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The Principles of Humane Experimental Technique

W.M.S. Russell and R.L. Burch



The three chief principles stated...

The Diagnosis of Disease

A cursory glance of the tables (Tables 6,10, and 18) shows that the overwhelming majority of diagnostic experiments on animals are inoculations of milk or human specimens for TB. Probably most "unspecified diagnosis" returns were also of this type. It is therefore worth examining this test.

"Several animals should be inoculated since some are likely to die of peritonitis caused by other organisms before the Mycobacterium tuberculosis has had time to produce its characteristic lesions" (Todd et al, 1953). We have already noted this source of contingent inhumanity with its rarity. The next question of interest is that of incidence. How many positive responses are obtained, i.e. how often is the pathogen present in the inoculate?

The pathologist of a large urban hospital has very kindly provided some figures bearing on this point, which are reproduced below:

Table C: Positive Responses in TB Inoculations

YearNumber of pigs inoculated for TBNumber positive

Contrary to the fatalistic advice of the textbook just cited (and apparently without detriment), one animal was used per test. The inoculates included human pleural fluid, urine, endometrial tissues, pus, and cultures of acid-fast organisms. Sputum was rarely used, "since we consider in vitro culture just as sensitive as animal inoculation in this case".

The hospital in question was atypical in containing about 10% TB beds. This must have inflated the numbers of positives above the average for pathology departments in general. We may be safe in assuming that more than three-quarters of all inoculations of human material for TB are likely to have been negative. Bovine tuberculosis had already declined considerably by 1952: 23,716 cases were dealt with in 1936, only 2,831 animals slaughtered in 1952 (Ritchie, 1954). So we may reasonably suppose that the positive total ratio was even lower for milk inoculations. Both conclusions are inferential but plausible, and in personal contacts we have heard nothing to conflict with them. If they are true, we may conservatively estimate that about 60,000 virtually innocuous experiments were included in the 1952 returns (cf. Table 18).

Hoyland (1957) has recently reported some interesting records of a large Public Health laboratory at Wakefield, where as usual 95% of tests are inoculations for TB. Between 1949 and 1956, the number of experiments (about 2,000) per annum has remained fairly constant, but the number of pigs used annually has dropped from over 5,000 to less than 2,000. This is ascribed to the effects of the L.A.B. Accreditation Scheme for laboratory animal breeders (Lane-Petter, 1953b; Lane-Petter et al, 1955). Fewer pigs were now used, concluded Hoyland, because those obtained from the accredited breeders are more uniform and because far fewer die contingently (cf. also Lane-Petter, 1956). Here is a triumph of husbandry. This laboratory is probably typical, for the proportional number of pigs in use is in fact declining, and we have seen that pigs are almost exclusively diagnostic animals.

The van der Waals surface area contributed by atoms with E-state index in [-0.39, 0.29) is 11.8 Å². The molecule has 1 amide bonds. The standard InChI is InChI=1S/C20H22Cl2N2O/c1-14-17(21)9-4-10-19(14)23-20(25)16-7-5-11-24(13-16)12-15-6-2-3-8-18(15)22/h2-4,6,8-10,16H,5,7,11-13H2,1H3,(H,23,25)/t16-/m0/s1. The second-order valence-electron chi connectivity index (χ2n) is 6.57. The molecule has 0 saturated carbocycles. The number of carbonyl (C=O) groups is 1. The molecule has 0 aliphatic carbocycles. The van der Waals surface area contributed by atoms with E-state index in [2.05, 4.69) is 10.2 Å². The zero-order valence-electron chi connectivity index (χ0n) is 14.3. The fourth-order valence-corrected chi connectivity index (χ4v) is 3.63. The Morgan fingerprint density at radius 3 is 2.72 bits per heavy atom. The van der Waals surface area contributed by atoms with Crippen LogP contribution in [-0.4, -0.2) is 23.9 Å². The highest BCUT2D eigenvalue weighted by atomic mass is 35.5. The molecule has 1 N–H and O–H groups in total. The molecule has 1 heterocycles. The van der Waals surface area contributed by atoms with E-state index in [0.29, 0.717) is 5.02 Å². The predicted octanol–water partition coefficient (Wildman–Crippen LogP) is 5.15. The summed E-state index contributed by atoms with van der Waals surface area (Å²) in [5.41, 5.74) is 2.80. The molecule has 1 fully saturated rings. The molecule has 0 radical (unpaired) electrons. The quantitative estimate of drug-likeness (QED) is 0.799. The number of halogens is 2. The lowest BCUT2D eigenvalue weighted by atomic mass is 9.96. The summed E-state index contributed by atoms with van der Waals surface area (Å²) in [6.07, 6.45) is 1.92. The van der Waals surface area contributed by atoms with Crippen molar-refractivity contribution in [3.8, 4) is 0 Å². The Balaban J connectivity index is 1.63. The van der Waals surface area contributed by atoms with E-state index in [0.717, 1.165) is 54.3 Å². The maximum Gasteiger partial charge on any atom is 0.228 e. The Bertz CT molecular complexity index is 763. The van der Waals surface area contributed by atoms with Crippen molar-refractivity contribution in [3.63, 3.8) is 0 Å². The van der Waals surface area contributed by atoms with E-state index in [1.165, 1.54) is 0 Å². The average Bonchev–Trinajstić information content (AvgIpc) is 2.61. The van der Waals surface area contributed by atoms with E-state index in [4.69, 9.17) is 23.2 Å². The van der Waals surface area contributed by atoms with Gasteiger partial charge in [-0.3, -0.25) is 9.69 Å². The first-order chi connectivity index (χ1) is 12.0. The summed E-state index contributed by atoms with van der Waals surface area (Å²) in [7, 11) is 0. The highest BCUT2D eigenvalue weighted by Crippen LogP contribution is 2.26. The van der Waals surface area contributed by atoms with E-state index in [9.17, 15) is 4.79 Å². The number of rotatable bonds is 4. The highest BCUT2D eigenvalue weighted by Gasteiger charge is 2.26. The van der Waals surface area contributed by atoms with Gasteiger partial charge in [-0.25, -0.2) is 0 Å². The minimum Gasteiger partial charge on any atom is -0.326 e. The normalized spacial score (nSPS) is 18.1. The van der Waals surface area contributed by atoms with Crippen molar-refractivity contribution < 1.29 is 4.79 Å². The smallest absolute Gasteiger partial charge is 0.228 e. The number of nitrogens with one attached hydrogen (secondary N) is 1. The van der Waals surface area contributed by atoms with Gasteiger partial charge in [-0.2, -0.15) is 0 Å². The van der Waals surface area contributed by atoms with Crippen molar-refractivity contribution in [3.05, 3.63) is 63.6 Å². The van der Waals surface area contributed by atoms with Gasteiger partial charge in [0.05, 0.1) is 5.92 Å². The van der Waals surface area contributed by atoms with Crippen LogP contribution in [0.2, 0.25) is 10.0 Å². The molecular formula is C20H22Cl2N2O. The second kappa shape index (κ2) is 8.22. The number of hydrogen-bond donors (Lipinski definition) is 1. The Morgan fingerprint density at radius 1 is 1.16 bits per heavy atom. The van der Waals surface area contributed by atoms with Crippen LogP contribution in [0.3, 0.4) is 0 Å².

Can we speak of great direct severity in the case of the positives? In spite of the recommendation of the textbook cited earlier, it seems to be practice in Britain to kill pigs as early as possible, and by the time of death the symptoms do not usually exceed slight swellings of lymph glands. It is, however, probable that not all animals are killed before more serious symptoms develop, leading to emaciation. It is, therefore, of interest to see whether and how the number of positives, or of inoculations, may be decreasing.1

The rise in the figures for total inoculations in Table C, coupled with an apparent absence of increase in the number of positives, is curious but inconclusive on account of the small numbers and the atypical nature of the hospital. TB has been steadily declining in this country since 1950 (notifications and mortality--Charles, 1955; see also B.C.G. Vaccination, 1957). But this is not the only factor, and we may not have to wait for the disappearance of the disease to diminish or abolish the inoculation of guinea pigs.

In 1953, The Chief Medical Officer (Charles, 1953), reporting on the public health in 1952, the year of the first survey, stated:

"The only way of making certain that an acid-fast bacillus is a genuine tubercle bacillus is to inject it into a susceptible animal, such as the guinea pig, and prove that is virulent. This confirmation of the cultural test should be carried out whenever there is any doubt in the clinician's mind as to whether the patient on whose sputum a positive laboratory result has been received is suffering from tuberculosis, and always on organisms isolated from the genito-urinary tract, cerebro-spinal fluid or pleural fluid."